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Transfected Cells

When a target antigen is an integral or transmembrane protein, the antigen often requires the cell membrane to be properly folded for presentation to the immune system.This is especially true for GPCRs and ion channels.  Having the antigen in native conformation may be the difference between obtaining blocking/activating, flow cytometry, immunoprecipitating antibodies or just western blotting antibodies.  When native cells are difficult to isolate in sufficient numbers, expressing the antigen in an easily grown cell lines may be the way to go.


Transfection is the process of deliberately introducing nucleic acids into eucaryotic cells.  It may also refer to other methods and cell types: "transformation" is more often used to describe non-viral DNA transfer in bacteria, non-animal eukaryotic cells or plant cells. In animal cells, transfection is the preferred term as transformation is also used to refer to progression to a cancerous state (carcinogenesis) in these cells. Transduction is often used to describe virus-mediated DNA transfer.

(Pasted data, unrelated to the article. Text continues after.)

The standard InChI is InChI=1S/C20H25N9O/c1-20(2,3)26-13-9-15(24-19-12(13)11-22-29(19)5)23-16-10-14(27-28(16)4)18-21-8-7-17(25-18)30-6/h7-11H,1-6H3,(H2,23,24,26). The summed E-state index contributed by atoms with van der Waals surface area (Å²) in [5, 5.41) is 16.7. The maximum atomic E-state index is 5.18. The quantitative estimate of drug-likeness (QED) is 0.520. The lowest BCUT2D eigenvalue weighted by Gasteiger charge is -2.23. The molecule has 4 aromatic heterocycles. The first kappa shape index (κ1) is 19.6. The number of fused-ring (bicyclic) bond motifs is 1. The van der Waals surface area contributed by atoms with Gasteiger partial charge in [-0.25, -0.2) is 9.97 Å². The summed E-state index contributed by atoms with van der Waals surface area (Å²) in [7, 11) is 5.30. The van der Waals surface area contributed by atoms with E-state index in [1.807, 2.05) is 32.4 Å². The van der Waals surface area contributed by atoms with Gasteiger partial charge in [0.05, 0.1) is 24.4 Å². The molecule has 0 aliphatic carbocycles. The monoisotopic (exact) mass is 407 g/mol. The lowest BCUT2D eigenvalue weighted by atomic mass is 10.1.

When immunizing with transfected cells, it is important to make sure the antigen is expressed on the cell surface in the correct conformation.  This can be tested y making sure it still possesses whatever biological function it showed in the native cell line.  Sometimes a surface marker (tag) is incorporated in the transfecting plasmid so that the tag is not expressed unless the antigen has been transcribed.  Caution should be exercised when using tags to be sure they do not interfere with folding of the antigen or block an epitope of interest.  Screening fusions may be a little more challenging due to reactivity with other cell surface proteins but these are not insurmountable.